Is it strange that the city is helping the state pay for transit improvements? Sure, but the alternative, according to Councilman Daniel Garodnick, is not getting the work done.
Richard Anderson, president of trade group New York Building Congress, posed the question on Friday, asking why the money wasn’t instead going to the city’s Department of Transportation. Under the Midtown East rezoning proposal, buildings that are within the so-called transit improvement zone will need to contribute a yet-to-be determined amount to improvements identified by the Metropolitan Transportation Authority. Garodnick said the city is currently working with the MTA to choose these improvements, which are on the agency’s “list” of projects but aren’t necessarily a priority. Garodnick said if the city doesn’t step in, Midtown East could wait another generation or more to see change.
“You don’t really need to drag the MTA kicking and screaming into a process where the city is developing a mechanism to fund needed transit improvements,” he said during an event hosted by the Building Congress at the New York Hilton in Midtown. “Should the MTA pay for all things related to MTA work? Yes. Can they do that today, when they spend half the year thinking about a $15 billion hole in a $32 billion budget? No.”
Carl Weisbrod, director of the city’s Planning Commission, noted that the money generated by landmark air rights sales — another option for buildings within the rezoned district — will go to DOT public realm improvements. In terms of funding MTA projects, transit improvements benefit the whole neighborhood, he said.
“You need a robust, exciting livable public realm in Midtown East, but that public realm is above ground, below ground, and really needs to integrate well,” he said.
Earlier this week, Gov. Andrew Cuomo announced the latest plans to redevelop the James A. Farley Building and Penn Station. The MTA is responsible for the Penn Station improvements, which include renovating the Long Island Rail Road’s space and upgrading two subway stations and are expected to cost a total of $220 million.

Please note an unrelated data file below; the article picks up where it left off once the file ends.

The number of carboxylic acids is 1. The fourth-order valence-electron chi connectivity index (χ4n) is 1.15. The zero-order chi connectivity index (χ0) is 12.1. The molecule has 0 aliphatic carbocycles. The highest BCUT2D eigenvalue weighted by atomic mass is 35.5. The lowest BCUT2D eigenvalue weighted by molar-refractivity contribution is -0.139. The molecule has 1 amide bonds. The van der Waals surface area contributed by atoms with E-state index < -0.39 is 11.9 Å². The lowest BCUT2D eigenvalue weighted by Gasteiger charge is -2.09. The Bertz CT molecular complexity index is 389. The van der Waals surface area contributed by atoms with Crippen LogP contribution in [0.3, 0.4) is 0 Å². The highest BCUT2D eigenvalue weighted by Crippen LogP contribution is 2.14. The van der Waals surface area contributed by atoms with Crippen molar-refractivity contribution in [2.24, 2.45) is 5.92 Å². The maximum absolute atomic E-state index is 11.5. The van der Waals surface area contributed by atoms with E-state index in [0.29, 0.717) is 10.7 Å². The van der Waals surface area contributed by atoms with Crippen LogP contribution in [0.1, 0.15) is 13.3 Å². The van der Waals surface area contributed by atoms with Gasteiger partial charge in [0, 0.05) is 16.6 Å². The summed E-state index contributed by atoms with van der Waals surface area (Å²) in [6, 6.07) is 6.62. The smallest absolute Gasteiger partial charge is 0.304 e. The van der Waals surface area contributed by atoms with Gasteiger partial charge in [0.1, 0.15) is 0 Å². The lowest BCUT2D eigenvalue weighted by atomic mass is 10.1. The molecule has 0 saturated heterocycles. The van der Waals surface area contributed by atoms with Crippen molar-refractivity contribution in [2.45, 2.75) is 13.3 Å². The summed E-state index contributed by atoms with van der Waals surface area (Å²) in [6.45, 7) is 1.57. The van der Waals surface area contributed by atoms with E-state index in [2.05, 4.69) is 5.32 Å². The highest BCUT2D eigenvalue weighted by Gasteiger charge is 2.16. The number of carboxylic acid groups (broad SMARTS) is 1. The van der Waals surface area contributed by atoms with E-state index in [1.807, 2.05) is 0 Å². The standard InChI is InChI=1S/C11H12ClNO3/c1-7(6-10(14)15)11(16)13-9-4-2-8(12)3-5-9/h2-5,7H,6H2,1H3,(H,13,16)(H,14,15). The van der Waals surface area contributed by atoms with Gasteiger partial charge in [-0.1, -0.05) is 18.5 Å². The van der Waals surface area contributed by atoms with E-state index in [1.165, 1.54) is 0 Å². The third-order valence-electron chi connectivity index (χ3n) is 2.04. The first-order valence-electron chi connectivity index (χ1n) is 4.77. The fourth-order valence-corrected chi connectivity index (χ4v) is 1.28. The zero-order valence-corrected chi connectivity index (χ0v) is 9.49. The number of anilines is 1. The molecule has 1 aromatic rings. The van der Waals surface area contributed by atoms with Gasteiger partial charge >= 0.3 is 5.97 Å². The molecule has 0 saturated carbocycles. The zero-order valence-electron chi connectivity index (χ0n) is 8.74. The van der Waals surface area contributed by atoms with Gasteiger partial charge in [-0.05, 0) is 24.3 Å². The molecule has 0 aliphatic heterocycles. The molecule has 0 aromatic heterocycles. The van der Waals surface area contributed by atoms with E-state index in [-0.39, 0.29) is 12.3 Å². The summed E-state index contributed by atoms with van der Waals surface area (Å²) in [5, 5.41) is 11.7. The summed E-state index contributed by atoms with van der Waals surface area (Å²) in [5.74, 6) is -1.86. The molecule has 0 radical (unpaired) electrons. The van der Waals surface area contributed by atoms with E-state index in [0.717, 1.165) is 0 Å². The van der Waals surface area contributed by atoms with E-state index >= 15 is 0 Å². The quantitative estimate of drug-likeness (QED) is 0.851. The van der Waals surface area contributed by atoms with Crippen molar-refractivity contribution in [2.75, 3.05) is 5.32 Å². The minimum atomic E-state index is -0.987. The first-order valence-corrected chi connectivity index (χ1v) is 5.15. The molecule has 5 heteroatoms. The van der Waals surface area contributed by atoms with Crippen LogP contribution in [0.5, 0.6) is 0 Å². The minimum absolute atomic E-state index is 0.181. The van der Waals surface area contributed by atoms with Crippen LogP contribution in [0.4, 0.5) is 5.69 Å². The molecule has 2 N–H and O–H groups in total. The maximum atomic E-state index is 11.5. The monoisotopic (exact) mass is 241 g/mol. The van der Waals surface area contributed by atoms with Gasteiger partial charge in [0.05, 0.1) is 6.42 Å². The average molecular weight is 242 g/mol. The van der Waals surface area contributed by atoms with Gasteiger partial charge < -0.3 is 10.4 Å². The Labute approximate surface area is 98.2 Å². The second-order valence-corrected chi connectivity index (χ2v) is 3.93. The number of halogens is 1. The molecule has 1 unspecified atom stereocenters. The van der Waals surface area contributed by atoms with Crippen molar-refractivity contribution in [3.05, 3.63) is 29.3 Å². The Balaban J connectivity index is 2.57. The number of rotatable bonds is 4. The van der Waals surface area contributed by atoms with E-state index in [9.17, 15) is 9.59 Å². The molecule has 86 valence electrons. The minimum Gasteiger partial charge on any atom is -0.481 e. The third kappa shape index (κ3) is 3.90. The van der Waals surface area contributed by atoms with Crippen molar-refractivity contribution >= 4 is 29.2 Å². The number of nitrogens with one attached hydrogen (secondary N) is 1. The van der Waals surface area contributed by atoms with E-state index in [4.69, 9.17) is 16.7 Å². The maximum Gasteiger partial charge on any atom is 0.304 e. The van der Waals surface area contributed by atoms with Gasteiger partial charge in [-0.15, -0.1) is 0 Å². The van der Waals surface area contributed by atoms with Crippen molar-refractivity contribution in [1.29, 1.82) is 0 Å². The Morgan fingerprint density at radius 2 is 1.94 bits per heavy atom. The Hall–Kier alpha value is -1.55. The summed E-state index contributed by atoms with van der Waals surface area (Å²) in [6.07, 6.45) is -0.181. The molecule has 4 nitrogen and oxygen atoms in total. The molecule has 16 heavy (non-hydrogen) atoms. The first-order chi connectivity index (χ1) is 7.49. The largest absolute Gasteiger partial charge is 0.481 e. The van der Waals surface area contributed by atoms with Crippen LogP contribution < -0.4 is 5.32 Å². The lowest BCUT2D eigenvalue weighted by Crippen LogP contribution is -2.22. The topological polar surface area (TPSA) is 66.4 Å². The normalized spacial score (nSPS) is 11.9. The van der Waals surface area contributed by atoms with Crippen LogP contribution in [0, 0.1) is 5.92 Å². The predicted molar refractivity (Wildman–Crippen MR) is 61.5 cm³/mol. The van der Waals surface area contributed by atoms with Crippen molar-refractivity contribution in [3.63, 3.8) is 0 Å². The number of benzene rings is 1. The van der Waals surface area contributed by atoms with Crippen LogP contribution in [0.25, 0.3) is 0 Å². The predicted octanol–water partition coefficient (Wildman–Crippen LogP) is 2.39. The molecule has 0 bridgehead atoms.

When asked if he foresaw the Farley project as competition for Midtown East, Weisbrod said that because of its size, density and transit, the neighborhood is the most important of the city’s three major front office business districts (Hudson Yards, Midtown East and the World Trade Center).
Many details of the Midtown East rezoning remain uncertain, including the city’s cut of proceeds from air rights sales. Garodnick noted that a previous rezoning plan allowed landowners to buy air rights from the city for $250 per square foot, regardless of location — so, rights at Park Avenue were valued the same as Third Avenue. Garodnick said the price of the air rights will be market-driven this time around. The city is expected to decide on the percentage of air rights proceeds that will go to public improvements by the end of this year.
“Of course, the landmarks want that percentage to be zero, the community board wants that percentage to be 100 and I suspect Carl will propose somewhere, thoughtfully between zero and 100,” he said.
Weisbrod said he expects 5.5 million square feet of new office space to be added to the district over the next 20 years (though the rezoning proposal estimates that 6.5 million could be added across 16 sites). He said that the change of rules governing air rights in the district — allowing them to be transferred throughout the district — will help revolutionize the neighborhood. But don’t expect the city to loosen the rules in other neighborhoods.
“I don’t think we foresee this becoming a norm for the transfer of air rights throughout the city,” Weisbrod said. “I’ve said before, if we just allow air rights to float around wherever we’ll have this big mushroom cloud of air rights over the city.”